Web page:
Discover more from Aaron Renn
Who Are America's Leading Protestant Intellectuals?
Yesterday I tweeted out this question on Twitter, which generated a lot of engagement and suggestions. In fact, it is still going strong as of this writing.
I deliberately left the question somewhat open-ended, to see how people would respond. Most people replied with the names of evangelical pastors or writers.
This wasn’t a bad thing, but not necessarily what I was intending by “Protestant intellectual.”
While not having a precise definition, I would define a leading Protestant intellectual roughly as:
Someone with top, generally widely recognized intellectual insight or scholarly accomplishments, who:
Is a practicing and self-identifying Protestant of any variety (mainline, evangelical, black church) whose religious identity is part of their public identity, and:
Whose religious perspective has some level of influence on their work - although their work does not necessarily have to be religious in nature.
Although a theologian could conceivably count - think about someone like Reinhold Niebuhr back in the day - the people I am thinking about are probably not specifically religious figures or primarily scholars of religion.
The paradigm I had in mind as a Protestant intellectual was the late sociologist Peter Berger. He was eminent in his field. He was publicly Lutheran. And there was a religious dimension to some of his public intellectual work, in addition to his scholarship on religion.
A Catholic example would be the Canadian (not American) philosopher Charles Taylor, who is Catholic. While I’m not an expert on his work, his book A Secular Age clearly reflects a Catholic perspective.
Although less prestigious than Berger or Taylor, Patrick Deneen is an example of a Catholic intellectual you are probably familiar with.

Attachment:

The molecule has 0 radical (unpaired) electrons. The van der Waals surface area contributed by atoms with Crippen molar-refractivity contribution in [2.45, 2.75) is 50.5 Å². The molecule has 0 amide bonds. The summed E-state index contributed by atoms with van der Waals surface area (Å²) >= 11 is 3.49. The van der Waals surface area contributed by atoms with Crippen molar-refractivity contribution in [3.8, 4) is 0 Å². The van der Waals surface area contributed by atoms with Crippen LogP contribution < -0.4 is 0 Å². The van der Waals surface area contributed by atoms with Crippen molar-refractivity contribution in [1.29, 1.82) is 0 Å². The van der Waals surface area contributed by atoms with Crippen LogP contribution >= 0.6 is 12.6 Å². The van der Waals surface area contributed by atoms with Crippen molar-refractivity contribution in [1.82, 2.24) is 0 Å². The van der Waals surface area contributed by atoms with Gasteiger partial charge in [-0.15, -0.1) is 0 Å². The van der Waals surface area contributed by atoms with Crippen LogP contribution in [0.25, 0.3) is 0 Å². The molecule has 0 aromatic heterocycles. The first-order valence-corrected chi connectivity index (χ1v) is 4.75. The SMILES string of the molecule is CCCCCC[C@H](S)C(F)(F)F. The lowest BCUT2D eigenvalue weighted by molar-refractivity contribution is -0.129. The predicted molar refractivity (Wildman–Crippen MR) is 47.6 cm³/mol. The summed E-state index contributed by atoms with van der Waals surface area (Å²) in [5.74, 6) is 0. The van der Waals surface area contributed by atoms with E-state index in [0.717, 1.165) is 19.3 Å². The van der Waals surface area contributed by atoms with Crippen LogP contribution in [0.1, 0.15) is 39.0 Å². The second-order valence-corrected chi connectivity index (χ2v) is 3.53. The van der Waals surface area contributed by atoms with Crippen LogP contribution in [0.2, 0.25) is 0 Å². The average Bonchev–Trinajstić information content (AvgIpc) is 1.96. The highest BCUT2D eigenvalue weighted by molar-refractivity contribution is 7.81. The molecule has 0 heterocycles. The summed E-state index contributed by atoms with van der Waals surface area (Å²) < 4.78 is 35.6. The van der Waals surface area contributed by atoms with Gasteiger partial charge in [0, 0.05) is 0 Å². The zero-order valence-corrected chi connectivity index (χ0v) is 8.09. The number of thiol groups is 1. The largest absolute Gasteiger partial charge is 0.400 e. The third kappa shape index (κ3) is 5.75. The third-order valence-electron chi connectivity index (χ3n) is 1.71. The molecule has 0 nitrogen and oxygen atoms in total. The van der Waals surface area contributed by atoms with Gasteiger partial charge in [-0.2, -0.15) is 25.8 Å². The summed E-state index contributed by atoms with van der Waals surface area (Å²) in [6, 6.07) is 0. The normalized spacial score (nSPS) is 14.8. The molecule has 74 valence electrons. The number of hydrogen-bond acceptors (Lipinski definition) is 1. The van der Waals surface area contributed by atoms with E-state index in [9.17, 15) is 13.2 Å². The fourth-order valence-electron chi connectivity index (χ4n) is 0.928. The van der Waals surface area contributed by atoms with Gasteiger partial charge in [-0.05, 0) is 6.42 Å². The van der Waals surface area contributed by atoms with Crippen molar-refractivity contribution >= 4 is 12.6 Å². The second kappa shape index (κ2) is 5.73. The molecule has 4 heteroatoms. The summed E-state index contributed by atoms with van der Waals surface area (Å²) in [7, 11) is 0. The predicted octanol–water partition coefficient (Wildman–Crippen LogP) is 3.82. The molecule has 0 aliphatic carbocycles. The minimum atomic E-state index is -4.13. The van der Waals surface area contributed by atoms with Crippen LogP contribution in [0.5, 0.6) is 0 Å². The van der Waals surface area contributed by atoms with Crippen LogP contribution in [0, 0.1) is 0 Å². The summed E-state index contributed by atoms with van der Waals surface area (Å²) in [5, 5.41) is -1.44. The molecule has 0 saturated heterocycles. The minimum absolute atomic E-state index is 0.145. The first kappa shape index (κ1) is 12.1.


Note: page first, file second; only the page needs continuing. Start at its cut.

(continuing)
With this definition and these examples in mind, who are the top Protestant intellectuals in the US?
The best suggestion I received by far was Cornel West, who is a great exemplar of a contemporary Protestant intellectual (obviously not evangelical).
Some people suggested Marilynne Robinson, who is a literary figure but otherwise fits the bill.
Former Human Genome Project and NIH director Francis Collins is a well-known evangelical scientist (although heavily criticized by many within the evangelical movement for the way he led the NIH). It’s less clear to me how his religion influences his scientific work, but I'll count him.
Another person suggested the public intellectual Walter Russell Mead, who is a good example.
Others suggested Alvin Plantinga, who counts but who is also 90 years old. He’s Canadian I believe, but that’s close enough.
Political scientist Joshua Mitchell would be a Protestant equivalent of Deneen.
Another suggestion was Allen Guelzo, whom I don’t know, but looks like he might fit the bill.
The person that I actually consider the greatest Protestant intellectual today, and Peter Berger’s successor, I unfortunately had to leave off the list because I have never seen him explicitly publicly identify as being a Christian.
Check out the tweet thread to see all the names people threw out.
As you know, I’ve been concerned about the general decline of the elite in America, and also about how contemporary Protestantism punches far below its historic weight in America despite Protestants still being a plurality of the population.
I’m very interested in identifying Protestants who are operating as Protestants at the top levels of society.
To that end, I’ve opened comments on this post to everyone. If you have thoughts or suggestions, please share.
Aaron Renn is a reader-supported publication. To receive new posts and support my work, consider becoming a free or paid subscriber.
Featured Image Credit: Gage Skidmore, CC BY-SA 3.0